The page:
Nice.
No, just the few.
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Old 08-31-2009, 03:25 PM   #15
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Re: Water Heater In Basement


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No, just the few.
Nice way to high jack a thread for your petty little fight.


Back to the OP concerns< I would call your local plumbing inspector and have him / her clarify what the code is for your water heater. Something just does not sound right.
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Old 09-17-2009, 02:07 AM   #16
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Re: Water Heater In Basement


The inspector is totaly wrong or being a dick. The only reason a water heater should be 18" of the floor is if it's located in a garage or any place containing flammable liquids.
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Old 12-27-2010, 08:02 PM   #17
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Re: Water Heater In Basement


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Originally Posted by robanderin View Post
Hello,

I was hoping for a little help,I have a 50 yr. old house in california with the water heater in the basement(original location). A inspector told me I need 1. to raise it 18" off floor...theres no way I only have like 10" from top to floor joist. and 2. plumb the T&P to the outside.
I have the line 6" off floor not sure how to get outside..have deep sink on other side of basement that I guess I could run it to but its like 15' away and it would have to be run in the joists.

any help would be appriciated
Hopefully it's time to replace the water heater. I would want to relocate it to an above ground location. But if not, the issues can be corrected.

Is this is a gas fired water heater. It makes me think so because the 18 inches just happens to be the rule in areas where fumes can possibly build up like a garage. It does make sense to apply the same thinking in a basement. Or if there is a concern about water building up in the basement. I personally wouldn't want a fuel fired water heater under a living space. I just don't like the idea but I know it can be done, if done properly. If you don't have enough head room
then you have the wrong water heater for the application.

As far as the drain line goes, I guess drilling through the wall is out of the question. So I would secure the copper pipe to the wall or floor if there is a floor sink, and if I had to I'd install a sump and pump.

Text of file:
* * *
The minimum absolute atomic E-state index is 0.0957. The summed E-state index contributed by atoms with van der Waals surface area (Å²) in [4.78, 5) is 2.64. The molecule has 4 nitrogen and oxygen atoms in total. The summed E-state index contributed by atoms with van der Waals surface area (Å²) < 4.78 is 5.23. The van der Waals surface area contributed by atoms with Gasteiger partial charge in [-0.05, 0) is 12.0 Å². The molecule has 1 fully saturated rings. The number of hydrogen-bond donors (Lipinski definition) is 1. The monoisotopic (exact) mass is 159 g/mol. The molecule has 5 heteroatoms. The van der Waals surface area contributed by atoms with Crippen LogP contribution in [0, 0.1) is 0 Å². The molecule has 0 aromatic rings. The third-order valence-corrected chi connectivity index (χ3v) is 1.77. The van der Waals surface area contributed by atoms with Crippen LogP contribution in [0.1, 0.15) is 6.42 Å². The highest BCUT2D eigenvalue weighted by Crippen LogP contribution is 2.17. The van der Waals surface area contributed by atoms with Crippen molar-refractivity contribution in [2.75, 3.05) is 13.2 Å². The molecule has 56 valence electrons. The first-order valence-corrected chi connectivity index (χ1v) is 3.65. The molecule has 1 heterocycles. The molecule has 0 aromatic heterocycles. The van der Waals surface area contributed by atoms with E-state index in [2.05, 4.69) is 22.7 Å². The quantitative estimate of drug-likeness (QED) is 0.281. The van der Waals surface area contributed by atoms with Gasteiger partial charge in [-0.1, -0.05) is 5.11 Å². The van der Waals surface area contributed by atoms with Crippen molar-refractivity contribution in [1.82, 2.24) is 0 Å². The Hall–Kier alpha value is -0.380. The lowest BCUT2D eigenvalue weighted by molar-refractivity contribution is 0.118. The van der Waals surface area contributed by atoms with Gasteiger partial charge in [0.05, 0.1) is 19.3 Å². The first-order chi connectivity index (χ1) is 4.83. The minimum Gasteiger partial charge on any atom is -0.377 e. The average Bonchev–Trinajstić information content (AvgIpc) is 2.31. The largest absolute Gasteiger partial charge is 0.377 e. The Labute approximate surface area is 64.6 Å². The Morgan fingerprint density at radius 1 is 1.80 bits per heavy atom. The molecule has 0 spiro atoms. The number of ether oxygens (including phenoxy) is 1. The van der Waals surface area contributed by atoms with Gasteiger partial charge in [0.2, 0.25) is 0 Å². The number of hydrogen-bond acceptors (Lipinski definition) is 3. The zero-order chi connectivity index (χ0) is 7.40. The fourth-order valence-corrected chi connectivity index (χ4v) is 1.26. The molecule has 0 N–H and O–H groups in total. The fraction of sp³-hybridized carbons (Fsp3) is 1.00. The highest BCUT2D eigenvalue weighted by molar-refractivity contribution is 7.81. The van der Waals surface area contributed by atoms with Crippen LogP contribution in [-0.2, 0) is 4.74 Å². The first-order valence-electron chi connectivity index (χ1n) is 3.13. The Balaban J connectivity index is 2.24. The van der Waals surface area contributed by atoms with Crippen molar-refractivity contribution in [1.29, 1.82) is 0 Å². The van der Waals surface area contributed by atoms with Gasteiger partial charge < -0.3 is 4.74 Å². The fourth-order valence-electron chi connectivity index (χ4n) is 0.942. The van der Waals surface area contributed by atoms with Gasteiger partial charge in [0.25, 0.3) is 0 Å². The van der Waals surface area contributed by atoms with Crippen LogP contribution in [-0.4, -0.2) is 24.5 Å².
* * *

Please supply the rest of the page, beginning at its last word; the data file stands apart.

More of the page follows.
I would highly recommend having a Plumbing contractor take a look at it.

Last edited by Azpipe; 12-27-2010 at 08:19 PM. Reason: add text
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Old 12-27-2010, 09:05 PM   #18
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Re: Water Heater In Basement


The P/T valve is not something to be pushed off and ignored.

The altitude record for a water heater with a frozen/jamed/obstructed valve in a one story house is about 250' after going through a the first floor and the roof structure. We had one in our neighborhood the was in a basement under a 3 story portion of the house that went over 150'. - No difference between gas and electric.

Even a home inspector should not operate or test a valve because of the life and property liability.
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Old 12-27-2010, 09:25 PM   #19
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Re: Water Heater In Basement


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No, just the few.

i agree lots of idiots over there...and i can say that cause i got banned from there for being a idiot!!! hahahahha

altho everything i said was the truth...puzzies
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Old 12-27-2010, 11:09 PM   #20
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Re: Water Heater In Basement


As pointed out above ask the inspector to show you where in the code it says a water heater in a basement has to be 18" off the floor. That is for a gas water heater in a garage. If he can't cite the section but says he wants you to do it just because see if you can get a senior inspector to review and clarify. Good luck.

For the P&T use 3/4" copper and be sure as pointed out to run the last piece so it's pointing to the ground; maybe consider relocating the water heater to a better location. It could cause a big mess in the basement if it springs a leak.

It's not a bad idea also to use a plumber.


Last edited by Rio; 12-27-2010 at 11:13 PM.